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billn

billn

too much knowledge!

Jurors were rigorously vetted by both teams of lawyers. One juror, Decanter.com understands, was dismissed because she said she was a librarian who had read books on wine, particularly a book about corks. Here.

2005 ghislaine barthod bourgone rouge

2005 ghislaine barthod bourgone rouge

2005 Barthod, Bourgogne Rouge Deeply coloured – and still young colour too. The nose shows a depth of very dark red fruit with a hint of musk – open, primary and rather attractive. Take a sip and you are met with much more power than any regional wine should offer; young fruit, almost liqueur in style, fine acidity and clearly plenty of submerged tannin. Chambolle in 2005 was for me a village where the basic communal wines were easily of 1er cru (also communal!) status – it seems their bourgognes also leaped a level. Painfully young, but totally exceptional for what it is… Rebuy – Yes

mos – masters of spitting

I laughed, and note, this Nicolas Rossignol is not actually anything to do with Rossignol-Trapet

rené engel’s 1996 grands-echézeaux

rené engel’s 1996 grands-echézeaux

Last time I opened one of these – which was easily 10 years ago – it was that rare wine that was completely closed for business; in every respect you would have found more enjoyment in a Bourgogne Rouge. Let us have another try… 1996 René Engel, Grands-Echézeaux Tending to a watery rim, but the colour remains saturated at its core. Very, very understated though deep aromas of soil, graphite and a faint spice – and you have to swirl to find those! In the mouth this wine is still a baby; it’s intense with a quickly growing base of tannin – the acidity also grows quickly, focusing the intensity, though also offering that faintly metallic aspect that is common in 96s. The mid-palate slowly [....]

richebourg 1972 – domaine charles viénot

richebourg 1972 – domaine charles viénot

Back to being predictable, another red, another 1972. But one with a bit of interest attached… Charles Viénot is largely remembered as a négoce operation, but like many of today’s négoce, they also had a sizeable ownership of vines too, including vines in Richebourg. Indeed a cursory scan of this label says ‘Négociant à Premeaux par Nuits St.Georges’, but a small addition to the capsule reads that they also have the monopoly of selling the Domaine Charles Viénot wines – such as this one. The Viénot estate was wound up in the 1980s, these particular vines, planted around 1930, were bought and shared by Domaines Jean Grivot and Jean Mongeard. 1972 Charles Viénot, Richebourg It is a rare thing for the aroma in the neck [....]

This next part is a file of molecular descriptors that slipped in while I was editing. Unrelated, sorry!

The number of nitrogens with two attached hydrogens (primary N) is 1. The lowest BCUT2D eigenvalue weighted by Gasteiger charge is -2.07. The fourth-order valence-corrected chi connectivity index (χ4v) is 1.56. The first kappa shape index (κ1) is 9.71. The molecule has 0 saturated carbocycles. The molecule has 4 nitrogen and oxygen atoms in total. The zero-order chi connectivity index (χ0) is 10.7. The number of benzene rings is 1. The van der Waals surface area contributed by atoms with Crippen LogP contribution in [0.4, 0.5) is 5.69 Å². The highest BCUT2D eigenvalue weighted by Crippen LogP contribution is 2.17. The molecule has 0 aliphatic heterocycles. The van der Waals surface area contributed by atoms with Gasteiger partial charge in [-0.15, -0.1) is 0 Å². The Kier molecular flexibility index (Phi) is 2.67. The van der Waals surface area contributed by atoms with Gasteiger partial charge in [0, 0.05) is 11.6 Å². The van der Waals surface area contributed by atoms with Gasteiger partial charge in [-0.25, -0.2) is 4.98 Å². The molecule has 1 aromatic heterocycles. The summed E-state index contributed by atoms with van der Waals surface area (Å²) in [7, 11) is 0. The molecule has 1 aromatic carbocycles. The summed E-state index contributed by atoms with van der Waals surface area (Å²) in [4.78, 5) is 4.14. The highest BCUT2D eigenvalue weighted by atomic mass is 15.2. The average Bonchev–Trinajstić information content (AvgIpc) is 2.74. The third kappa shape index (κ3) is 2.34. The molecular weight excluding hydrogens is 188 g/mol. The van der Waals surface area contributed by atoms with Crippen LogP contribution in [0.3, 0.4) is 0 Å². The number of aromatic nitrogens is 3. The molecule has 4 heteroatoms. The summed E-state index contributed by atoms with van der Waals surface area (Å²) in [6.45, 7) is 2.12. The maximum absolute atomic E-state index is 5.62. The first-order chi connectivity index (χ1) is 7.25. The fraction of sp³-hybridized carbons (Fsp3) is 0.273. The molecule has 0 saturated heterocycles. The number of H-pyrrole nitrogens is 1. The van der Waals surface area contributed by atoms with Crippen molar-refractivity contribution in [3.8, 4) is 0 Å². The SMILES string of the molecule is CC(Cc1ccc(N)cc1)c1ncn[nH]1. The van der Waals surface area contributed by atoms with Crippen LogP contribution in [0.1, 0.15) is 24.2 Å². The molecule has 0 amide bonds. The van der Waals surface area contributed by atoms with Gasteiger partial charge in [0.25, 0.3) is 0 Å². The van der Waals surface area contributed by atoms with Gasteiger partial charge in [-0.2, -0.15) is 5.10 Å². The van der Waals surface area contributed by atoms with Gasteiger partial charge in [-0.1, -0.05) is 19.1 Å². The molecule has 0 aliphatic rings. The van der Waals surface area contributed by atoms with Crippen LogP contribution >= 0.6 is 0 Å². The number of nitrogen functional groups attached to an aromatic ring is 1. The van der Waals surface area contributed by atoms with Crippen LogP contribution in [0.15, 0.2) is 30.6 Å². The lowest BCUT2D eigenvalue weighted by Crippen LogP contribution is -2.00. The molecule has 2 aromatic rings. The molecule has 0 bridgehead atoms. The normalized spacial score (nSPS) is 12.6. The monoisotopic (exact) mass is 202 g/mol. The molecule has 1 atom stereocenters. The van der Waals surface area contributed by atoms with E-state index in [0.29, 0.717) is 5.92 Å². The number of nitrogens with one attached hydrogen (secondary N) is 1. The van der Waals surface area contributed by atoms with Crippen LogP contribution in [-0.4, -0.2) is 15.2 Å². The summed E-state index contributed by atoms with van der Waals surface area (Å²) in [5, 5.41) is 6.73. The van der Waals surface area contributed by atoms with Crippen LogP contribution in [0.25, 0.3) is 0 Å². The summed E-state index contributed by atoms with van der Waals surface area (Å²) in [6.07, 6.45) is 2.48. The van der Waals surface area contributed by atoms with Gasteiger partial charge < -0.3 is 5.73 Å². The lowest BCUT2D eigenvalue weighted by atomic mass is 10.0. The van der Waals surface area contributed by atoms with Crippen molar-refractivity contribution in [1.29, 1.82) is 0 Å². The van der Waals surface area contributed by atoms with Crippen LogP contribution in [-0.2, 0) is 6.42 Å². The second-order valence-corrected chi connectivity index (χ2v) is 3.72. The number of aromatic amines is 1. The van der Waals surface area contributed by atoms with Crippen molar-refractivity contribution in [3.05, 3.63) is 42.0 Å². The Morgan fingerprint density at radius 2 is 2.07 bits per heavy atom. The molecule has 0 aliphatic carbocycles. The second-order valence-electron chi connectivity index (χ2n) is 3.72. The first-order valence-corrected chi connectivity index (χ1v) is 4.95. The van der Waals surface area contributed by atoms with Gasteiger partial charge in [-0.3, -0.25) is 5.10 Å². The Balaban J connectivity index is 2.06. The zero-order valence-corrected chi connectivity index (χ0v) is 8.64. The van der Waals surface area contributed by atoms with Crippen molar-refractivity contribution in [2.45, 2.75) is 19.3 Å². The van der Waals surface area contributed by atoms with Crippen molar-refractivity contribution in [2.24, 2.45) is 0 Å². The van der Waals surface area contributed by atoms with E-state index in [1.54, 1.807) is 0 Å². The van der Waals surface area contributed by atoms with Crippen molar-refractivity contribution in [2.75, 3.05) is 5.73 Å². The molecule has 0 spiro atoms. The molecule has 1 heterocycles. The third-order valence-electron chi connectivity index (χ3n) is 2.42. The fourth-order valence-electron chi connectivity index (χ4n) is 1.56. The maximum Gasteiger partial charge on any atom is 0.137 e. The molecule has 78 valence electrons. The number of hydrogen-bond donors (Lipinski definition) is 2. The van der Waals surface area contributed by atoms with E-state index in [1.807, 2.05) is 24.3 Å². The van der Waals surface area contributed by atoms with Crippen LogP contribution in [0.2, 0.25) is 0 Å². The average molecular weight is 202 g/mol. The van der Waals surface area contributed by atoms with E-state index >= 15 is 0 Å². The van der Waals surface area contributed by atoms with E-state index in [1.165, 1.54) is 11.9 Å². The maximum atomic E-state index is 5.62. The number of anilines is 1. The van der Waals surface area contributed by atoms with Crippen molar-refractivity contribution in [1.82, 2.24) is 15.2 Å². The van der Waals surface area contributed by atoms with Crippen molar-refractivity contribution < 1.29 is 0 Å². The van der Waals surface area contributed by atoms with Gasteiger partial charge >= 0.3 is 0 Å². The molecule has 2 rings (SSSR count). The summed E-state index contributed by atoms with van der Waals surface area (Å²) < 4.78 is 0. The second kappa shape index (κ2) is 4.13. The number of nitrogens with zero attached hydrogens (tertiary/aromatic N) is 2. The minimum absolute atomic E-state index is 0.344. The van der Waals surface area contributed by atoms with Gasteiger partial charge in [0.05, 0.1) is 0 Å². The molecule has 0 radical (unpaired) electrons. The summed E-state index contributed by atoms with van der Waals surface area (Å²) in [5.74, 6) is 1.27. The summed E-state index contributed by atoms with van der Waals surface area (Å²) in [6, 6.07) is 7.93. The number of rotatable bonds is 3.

mikulski 2010 meursault

mikulski 2010 meursault

Having taken a quick look at my Diary pages of the last days (weeks…) I realised how boring and how predictable I’ve become. Of-course there’s a large aspect of seasonality involved, but I felt the need to make amends – so here, for the first time in a while – a white wine!!! François Mikulski is a quietly spoken guy but one who you can very quickly build an empathy with; earnest in what he does but very, very humble about the results – more humble than the actual results deliver. 2010 François Mikulski, Meursault A depth of slightly pear fruit and classic Meursault ginger cake. Broad, good weight and intensity – the understated acidity only really asserts itself in the lovely, mouth-watering mid-palate. This [....]